The city of Tyler has proposed a property tax rate increase of one cent for the 2015-2016 budget.
According to a press release from the city, the proposed tax rate would move from 22 cents to 23 cents per $100 valuation. The funds are to be used for street repair and maintenance projects.
“This increase will create a new, sustainable source of revenue to repair cracks in our roadways, ensuring they do not continue to erode and turn into more costly reconstruction projects,” said City Manager Ed Broussard.
According to the city, a home valued at $150,000 would be assessed city property taxes of approximately $335 per household per year. This would translate to an increase of $15 annually and would placed into a separate fund to pay cash street repair and maintenance projects.
“We’re going to be able to do 32 lane miles of seal coating with those funds,” says Mayor Martin Heines. “If you had debt in it, you could only do 16 because half the money goes to interest.”
Tyler will continue its property tax freeze for those over 65 and disabled who have applied for the benefit.
The city gave four other city’s tax rates for comparison (approximate population in parenthesis):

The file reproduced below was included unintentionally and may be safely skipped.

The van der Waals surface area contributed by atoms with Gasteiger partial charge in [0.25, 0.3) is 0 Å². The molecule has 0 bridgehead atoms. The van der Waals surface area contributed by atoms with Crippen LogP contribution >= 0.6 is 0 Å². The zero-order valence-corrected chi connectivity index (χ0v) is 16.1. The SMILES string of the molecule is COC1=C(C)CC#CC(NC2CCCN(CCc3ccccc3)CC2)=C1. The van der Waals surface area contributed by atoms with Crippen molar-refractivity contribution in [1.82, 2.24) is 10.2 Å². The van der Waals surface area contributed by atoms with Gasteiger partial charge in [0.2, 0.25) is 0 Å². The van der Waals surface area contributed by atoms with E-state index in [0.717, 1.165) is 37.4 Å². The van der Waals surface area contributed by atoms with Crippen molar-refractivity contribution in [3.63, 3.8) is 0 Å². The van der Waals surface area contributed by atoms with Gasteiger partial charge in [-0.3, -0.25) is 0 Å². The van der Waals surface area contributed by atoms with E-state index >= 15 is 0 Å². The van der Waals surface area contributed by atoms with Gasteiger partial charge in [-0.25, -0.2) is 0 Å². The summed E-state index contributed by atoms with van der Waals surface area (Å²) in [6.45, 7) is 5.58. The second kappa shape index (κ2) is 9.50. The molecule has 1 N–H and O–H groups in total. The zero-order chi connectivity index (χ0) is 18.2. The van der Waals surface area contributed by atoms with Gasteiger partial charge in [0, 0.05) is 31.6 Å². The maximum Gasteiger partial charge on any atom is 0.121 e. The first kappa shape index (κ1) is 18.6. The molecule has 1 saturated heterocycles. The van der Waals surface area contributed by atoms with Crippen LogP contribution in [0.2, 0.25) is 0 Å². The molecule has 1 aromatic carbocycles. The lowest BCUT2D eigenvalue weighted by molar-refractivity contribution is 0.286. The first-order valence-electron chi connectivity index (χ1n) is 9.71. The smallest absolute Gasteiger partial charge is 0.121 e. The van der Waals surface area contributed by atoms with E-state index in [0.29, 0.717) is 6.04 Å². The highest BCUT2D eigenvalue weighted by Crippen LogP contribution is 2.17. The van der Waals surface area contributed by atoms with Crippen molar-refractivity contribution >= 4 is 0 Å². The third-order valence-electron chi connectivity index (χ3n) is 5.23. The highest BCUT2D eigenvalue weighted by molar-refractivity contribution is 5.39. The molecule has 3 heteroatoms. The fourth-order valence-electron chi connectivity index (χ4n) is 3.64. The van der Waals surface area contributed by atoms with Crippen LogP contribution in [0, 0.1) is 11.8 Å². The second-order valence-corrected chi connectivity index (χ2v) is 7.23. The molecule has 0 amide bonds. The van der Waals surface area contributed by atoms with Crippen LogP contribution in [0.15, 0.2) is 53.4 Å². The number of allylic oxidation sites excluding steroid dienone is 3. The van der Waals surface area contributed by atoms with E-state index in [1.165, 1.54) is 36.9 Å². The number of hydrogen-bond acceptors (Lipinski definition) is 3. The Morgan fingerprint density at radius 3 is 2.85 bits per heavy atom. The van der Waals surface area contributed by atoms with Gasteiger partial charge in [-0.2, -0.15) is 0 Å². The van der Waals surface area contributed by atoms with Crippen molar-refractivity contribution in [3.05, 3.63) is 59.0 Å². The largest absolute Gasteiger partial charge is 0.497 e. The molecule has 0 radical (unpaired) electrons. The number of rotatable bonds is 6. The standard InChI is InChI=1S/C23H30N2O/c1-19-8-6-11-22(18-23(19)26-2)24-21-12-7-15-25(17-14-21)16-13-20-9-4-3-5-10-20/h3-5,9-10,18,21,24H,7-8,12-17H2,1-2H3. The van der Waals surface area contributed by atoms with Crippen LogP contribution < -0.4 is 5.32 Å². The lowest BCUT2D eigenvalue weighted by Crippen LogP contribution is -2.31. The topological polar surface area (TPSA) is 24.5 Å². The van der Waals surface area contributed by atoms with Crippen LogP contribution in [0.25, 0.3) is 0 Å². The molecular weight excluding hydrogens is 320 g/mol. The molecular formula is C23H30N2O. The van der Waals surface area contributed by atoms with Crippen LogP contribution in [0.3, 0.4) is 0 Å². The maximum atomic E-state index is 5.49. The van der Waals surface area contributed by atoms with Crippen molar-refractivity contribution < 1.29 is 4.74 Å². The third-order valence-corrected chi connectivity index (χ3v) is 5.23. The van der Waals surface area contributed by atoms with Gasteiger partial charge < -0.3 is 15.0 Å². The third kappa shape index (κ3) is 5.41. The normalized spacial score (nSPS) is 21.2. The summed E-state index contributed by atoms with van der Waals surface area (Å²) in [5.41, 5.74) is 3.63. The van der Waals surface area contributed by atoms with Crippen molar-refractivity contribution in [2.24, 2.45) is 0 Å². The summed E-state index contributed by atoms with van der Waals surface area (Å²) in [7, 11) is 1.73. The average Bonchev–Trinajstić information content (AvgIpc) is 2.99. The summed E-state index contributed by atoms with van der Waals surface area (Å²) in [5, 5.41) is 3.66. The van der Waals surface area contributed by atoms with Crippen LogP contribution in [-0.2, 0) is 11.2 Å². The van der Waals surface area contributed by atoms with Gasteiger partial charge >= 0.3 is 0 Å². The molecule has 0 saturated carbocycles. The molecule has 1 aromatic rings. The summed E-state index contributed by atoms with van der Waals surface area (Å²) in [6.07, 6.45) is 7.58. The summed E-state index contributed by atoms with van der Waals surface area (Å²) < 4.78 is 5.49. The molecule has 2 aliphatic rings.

Waco – 77.6 cents per $100 (~130,000)
Denton – 68.9 cents (~128,000)
Pearland – 70.5 cents (~103,000)
Killeen – 74.9 cents (~138,000)
Below are other East Texas city tax rates:
Jacksonville – 65.9 cents (~15,000)
Longview – 50.9 cents (~82,000)
Lufkin – 50.3 cents (~36,000)
Nacogdoches – 56.3 cents (~34,000)
“When homeowners pay their property taxes, only a little over 10 percent is for the City,” explained Broussard. “The other 90 percent goes to Tyler Independent School District, Smith County and Tyler Junior College.”
Additionally, Broussard proposed a one percent increase to franchise fees for commercial waste haulers.
Due to rising health care costs, employee premiums will increase. Though the City will be unable to budget pay increases for the coming year, they will ensure that all employees are brought to a living wage minimum of $10.55.
The majority of Tyler’s public services are paid by the one percent sales tax, according to the city. Sales tax revenues are down nearly 2.32 percent compared to last year’s actuals. The City is currently $1,537,440 below budgeted sales tax revenues year to date for the General Fund, with two months remaining in the fiscal year.
As a result, the City of Tyler has implemented a city-wide hiring freeze until the beginning of the new fiscal year, as well as deferred replacement and maintenance on city equipment, such as computers and vehicles, to balance the current budget.
Opportunities for public input on the budget are available by attending one of two Council meetings at Tyler City Hall, 212 N. Bonner Ave. on the following dates:
- Wednesday, Aug. 24 at 9 a.m.
- Wednesday, Aug. 31 at 9 a.m.
Final adoption of the budget is scheduled for the September 14 meeting at Tyler City Hall.